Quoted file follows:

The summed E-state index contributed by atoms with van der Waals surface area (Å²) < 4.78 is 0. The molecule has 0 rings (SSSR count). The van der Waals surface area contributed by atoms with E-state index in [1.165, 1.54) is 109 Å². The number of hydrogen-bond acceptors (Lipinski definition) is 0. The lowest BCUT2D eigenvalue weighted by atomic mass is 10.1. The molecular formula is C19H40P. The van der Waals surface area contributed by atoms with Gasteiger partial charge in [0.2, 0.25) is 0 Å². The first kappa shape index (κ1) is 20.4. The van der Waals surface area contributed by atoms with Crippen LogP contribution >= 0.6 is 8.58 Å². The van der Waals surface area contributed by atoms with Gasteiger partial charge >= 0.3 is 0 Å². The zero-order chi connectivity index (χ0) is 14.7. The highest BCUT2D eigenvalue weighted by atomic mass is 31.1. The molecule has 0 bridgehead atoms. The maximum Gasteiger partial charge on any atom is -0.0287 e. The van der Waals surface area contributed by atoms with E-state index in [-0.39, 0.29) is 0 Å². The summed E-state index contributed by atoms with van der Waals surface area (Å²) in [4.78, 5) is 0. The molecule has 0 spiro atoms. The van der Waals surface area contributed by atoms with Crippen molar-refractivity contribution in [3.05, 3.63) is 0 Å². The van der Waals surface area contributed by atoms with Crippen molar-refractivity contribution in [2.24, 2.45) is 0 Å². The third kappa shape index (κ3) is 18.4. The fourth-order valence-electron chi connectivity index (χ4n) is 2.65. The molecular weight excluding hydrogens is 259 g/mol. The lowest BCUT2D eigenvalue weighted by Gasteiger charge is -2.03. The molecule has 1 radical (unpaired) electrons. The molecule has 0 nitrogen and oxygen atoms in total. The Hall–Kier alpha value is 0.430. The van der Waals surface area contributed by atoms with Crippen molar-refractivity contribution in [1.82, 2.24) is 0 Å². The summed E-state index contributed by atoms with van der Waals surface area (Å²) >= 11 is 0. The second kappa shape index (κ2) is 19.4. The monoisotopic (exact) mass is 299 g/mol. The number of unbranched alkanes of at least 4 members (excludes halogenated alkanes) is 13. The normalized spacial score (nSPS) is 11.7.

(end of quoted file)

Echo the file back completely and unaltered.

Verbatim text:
The summed E-state index contributed by atoms with van der Waals surface area (Å²) < 4.78 is 0. The molecule has 0 rings (SSSR count). The van der Waals surface area contributed by atoms with E-state index in [1.165, 1.54) is 109 Å². The number of hydrogen-bond acceptors (Lipinski definition) is 0. The lowest BCUT2D eigenvalue weighted by atomic mass is 10.1. The molecular formula is C19H40P. The van der Waals surface area contributed by atoms with Gasteiger partial charge in [0.2, 0.25) is 0 Å². The first kappa shape index (κ1) is 20.4. The van der Waals surface area contributed by atoms with Crippen LogP contribution >= 0.6 is 8.58 Å². The van der Waals surface area contributed by atoms with Gasteiger partial charge >= 0.3 is 0 Å². The zero-order chi connectivity index (χ0) is 14.7. The highest BCUT2D eigenvalue weighted by atomic mass is 31.1. The molecule has 0 bridgehead atoms. The maximum Gasteiger partial charge on any atom is -0.0287 e. The van der Waals surface area contributed by atoms with E-state index in [-0.39, 0.29) is 0 Å². The summed E-state index contributed by atoms with van der Waals surface area (Å²) in [4.78, 5) is 0. The molecule has 0 spiro atoms. The van der Waals surface area contributed by atoms with Crippen molar-refractivity contribution in [3.05, 3.63) is 0 Å². The van der Waals surface area contributed by atoms with Crippen molar-refractivity contribution in [2.24, 2.45) is 0 Å². The third kappa shape index (κ3) is 18.4. The fourth-order valence-electron chi connectivity index (χ4n) is 2.65. The molecular weight excluding hydrogens is 259 g/mol. The lowest BCUT2D eigenvalue weighted by Gasteiger charge is -2.03. The molecule has 1 radical (unpaired) electrons. The molecule has 0 nitrogen and oxygen atoms in total. The Hall–Kier alpha value is 0.430. The van der Waals surface area contributed by atoms with Crippen molar-refractivity contribution in [1.82, 2.24) is 0 Å². The summed E-state index contributed by atoms with van der Waals surface area (Å²) >= 11 is 0. The second kappa shape index (κ2) is 19.4. The monoisotopic (exact) mass is 299 g/mol. The number of unbranched alkanes of at least 4 members (excludes halogenated alkanes) is 13. The normalized spacial score (nSPS) is 11.7.